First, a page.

Monday, 5 January 2015

The Vicker's Will

My 2x Great Grandmother, Margaret Ann Sharp was born in 1847 at Seaton Sluice, Northumberland, England to Joseph Sharp and Dorothy Hindmarch. She married in 1874 to John Harbertson, moved to New Hartley and gave birth to my Great Grandfather, James Harbertson in 1880. When James was only seven years old, his father sadly died of cerebral disease.
Margaret with Thomas Vickers,
her second husband.

A few years later, Margaret remarried to Thomas Vickers, a widower with two young daughters. Margaret had no further children. In 1914, Thomas Vickers died and in his will he bequeaths everything to his two daughters. Margaret was not mentioned, nor was my Great Grandfather, who Thomas had raised from the age of ten.

The following is an article from the Morpeth Herald, dated the 17th March 1916.

At North Shields County Court, before his Honour Judge Greenwell, William A. Carson brought an action against Margaret Vickers, to recover certain furniture. Mr. Swinburne G. Wilson, who appeared for the plaintiff, said that Carson was the executor of Thomas Vickers, deceased, who resided at 23, Long Row, Seaton Delaval, and died in 1914, bequeathing his estate to his two daughters by his first wife, and leaving his second wife (defendant) nothing. Defendant refused to hand over the goods in the house, and claimed £64 against the estate. In fairness, he added that defendant was a hard working old woman. He suggested that his Honour give judgment for the plaintiff, and grant stay of execution to enable her to make her claim upon the estate, and he (Mr. Wilson) undertook that the estate should not be disposed of in the meantime. His Honour gave judgment for the plaintiff and granted stay of execution till June advising the defendant to take some steps to get the dispute settled about the money.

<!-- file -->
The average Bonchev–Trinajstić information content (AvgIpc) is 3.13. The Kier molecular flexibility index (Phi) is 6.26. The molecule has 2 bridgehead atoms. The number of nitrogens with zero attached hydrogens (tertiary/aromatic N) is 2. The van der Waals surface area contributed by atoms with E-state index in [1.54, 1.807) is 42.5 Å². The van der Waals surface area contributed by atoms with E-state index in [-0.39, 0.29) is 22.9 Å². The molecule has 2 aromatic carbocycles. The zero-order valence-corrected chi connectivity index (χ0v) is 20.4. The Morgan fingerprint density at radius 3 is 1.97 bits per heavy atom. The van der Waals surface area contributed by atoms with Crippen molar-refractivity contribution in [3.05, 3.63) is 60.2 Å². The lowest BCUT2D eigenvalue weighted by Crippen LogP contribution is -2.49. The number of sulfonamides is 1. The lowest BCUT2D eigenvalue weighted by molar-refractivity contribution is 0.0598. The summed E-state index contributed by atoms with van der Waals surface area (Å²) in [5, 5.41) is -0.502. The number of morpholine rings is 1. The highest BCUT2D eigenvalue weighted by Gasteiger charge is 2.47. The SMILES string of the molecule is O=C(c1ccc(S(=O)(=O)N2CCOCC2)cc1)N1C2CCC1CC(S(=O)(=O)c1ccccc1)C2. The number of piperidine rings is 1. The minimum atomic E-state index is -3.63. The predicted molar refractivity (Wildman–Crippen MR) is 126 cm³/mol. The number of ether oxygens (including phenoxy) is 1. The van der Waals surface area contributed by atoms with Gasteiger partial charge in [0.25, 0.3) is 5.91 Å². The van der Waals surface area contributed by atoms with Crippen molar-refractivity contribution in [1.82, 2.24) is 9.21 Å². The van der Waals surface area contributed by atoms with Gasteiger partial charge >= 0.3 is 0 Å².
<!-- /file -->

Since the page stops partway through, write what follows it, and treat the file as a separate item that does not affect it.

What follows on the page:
From the wording of the article, Margaret was clearly not happy with her late husband's wishes. 

As far as I can tell, Margaret did not make a claim to the estate of her husband. It's upsetting to think that Margaret was more or less left to become a pauper. Her son James had previously married, and in 1916 already had five children. In June of that year my own Grandmother was born. Margaret died in 1928 in her son's house at Annitsford. 

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